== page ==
Digital Transformation » Systems & Software » Case study: Quilter CFO on developing a ledger system

Case study: Quilter CFO on developing a ledger system

Mark Satchel explains how he put in place a new ledger and procurement system, aligned with HR, at the FTSE-250 wealth management firm

Following a number of acquisitions after Quilter emerged from the break-up in 2018 of financial services giant Old Mutual, the wealth management firm’s CFO Mark Satchel felt the time was right to improve the ledger and related systems for a business managing £117.8bn of investments for over 900,000 customers.

Having undertaken numerous transactions in his 20-year tenure at Old Mutual and then Quilter, Satchel was well placed to deliver a process to further integrate the various areas across the firm’s two main segments: Advice & Wealth Management and Wealth Platforms.

From a consolidation perspective, it was becoming more and more cumbersome to operate with all the different general ledger systems across all the business, says Satchel.

“We wanted to link the group’s entire procurement system, purchase orders, invoices, effectively undertake an overhaul of the whole authorisation process. That leads into HR to make sure it’s going through the right hierarchies, in terms of cost centre ownership and responsibility for costs within the business more generally,” says Satchel.

A key area of improvement was how staff submitedt expense claims, how they we going to be getting invoices approved for third party suppliers and purchase orders raised, and from an HR perspective joining up benefits and annual leave on one system. An optimisation programme kicked off just over two years ago was already being used to reduce costs and headcount within the finance function, as well as addressing procurement and HR requirements. But the new system offered the chance to reduce thousands of cost centres to a few hundred.

Planning ahead

Satchel plumbed for a January launch, to avoid conflicting with a December year end.

A decision was also made to continue with the project despite the onset of the pandemic in early 2020 because Satchel was confident his team had the means to work remotely, and because the group had already made commitments to the market regarding cost savings.

The core finance team in Southampton was made responsibility with project delivery. “We had already started the process of moving more activities to Southampton to combine teams, so to stop and pause that would be as disruptive as continuing with the programme,” says Satchel.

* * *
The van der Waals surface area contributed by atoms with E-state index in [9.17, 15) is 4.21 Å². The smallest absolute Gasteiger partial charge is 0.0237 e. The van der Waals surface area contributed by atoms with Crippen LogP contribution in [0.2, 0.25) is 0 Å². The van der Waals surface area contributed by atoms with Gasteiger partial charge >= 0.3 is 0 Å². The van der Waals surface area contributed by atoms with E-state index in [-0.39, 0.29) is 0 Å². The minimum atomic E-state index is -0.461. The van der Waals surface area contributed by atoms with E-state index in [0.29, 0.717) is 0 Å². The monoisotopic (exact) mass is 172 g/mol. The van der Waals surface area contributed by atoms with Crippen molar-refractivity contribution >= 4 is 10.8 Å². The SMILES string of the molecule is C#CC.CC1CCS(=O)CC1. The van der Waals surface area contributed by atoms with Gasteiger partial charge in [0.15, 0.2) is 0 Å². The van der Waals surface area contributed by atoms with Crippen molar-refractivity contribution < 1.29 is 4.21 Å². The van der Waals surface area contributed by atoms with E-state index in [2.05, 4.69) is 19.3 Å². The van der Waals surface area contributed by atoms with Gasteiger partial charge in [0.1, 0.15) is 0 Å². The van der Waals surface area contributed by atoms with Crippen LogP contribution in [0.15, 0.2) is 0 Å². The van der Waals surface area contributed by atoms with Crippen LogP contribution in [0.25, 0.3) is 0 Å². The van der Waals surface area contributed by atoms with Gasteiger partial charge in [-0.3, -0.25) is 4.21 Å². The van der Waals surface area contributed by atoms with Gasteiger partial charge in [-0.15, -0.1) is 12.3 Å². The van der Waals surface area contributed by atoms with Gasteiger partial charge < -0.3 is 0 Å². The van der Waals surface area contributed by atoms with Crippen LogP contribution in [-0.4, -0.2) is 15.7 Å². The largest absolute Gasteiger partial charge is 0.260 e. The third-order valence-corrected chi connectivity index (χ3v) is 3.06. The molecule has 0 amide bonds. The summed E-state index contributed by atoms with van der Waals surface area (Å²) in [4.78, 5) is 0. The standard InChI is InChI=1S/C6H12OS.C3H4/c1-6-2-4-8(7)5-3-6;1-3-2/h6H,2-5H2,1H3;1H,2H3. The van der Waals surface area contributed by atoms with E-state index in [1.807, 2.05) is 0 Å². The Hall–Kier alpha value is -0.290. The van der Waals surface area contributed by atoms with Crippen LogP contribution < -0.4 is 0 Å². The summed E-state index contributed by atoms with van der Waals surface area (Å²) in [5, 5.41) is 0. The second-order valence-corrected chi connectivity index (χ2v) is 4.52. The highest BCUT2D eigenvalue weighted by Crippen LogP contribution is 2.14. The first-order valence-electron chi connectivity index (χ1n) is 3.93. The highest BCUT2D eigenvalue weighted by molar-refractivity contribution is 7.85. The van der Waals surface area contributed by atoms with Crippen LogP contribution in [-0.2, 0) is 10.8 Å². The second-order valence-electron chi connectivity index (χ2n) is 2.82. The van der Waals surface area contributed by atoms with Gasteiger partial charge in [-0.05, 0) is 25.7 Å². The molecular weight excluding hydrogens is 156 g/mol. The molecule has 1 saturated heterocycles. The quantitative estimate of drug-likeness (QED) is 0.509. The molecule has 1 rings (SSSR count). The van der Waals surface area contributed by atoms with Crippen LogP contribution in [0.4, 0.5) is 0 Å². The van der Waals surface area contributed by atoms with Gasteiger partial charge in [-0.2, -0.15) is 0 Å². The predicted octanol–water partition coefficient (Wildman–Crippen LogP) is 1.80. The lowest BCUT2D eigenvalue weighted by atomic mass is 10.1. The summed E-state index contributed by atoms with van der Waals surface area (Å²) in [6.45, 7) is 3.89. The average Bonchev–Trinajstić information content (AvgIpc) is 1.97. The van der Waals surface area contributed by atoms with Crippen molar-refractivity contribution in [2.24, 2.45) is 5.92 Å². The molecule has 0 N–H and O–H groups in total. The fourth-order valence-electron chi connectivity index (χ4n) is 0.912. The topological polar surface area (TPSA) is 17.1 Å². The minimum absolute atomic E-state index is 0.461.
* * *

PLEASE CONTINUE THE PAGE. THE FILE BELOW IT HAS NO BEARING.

The team selected to drive the project was composed of subject matter experts from across finance, procurement, HR, tax, actuarial services, as well as staff from the programme management side managing the overall complexity of the programme. “Department heads would be involved from a sign off perspective, but they wouldn’t necessarily be 100 percent dedicated to it,” says Satchel.

External vendor support came from Coupa Software and HR specialist Workday, while consultancy Deloitte provided expertise on how systems can be migrated onto a common system, “working on setup and design, as well as making sure the right things were put in the right place,” says Satchel.

“With Deloitte we also wanted a team that had experience with having Coupa and Workday working together, because we wanted them to be integrated and not have manual handoffs between the two systems,” he adds.

Terms agreed with vendors included a mix of mainly service agreements and on-off purchases, which extended to third party suppliers of Quilter’s employee benefits; facilities/property service providers and specialist IT services.

Executing the plan

An online version of a war room was set up to manage the project, with a governance structure in which Satchel had overall responsibility for the broader programme, and the chief operating officer and HR director also taking key roles.

“I looked to them to make sure that their particular components were operating effectively and smoothly, because they were heading up some of the project’s sub streams. In effect, it was a good collaboration and co-operation within the back-office functions of the organisation.

“In terms of disseminating information, collecting feedback in terms of density testing protocols, we undertook internal audits and performance reviews of the whole implementation process at various points. The risk function was very much involved in decisions,” he says.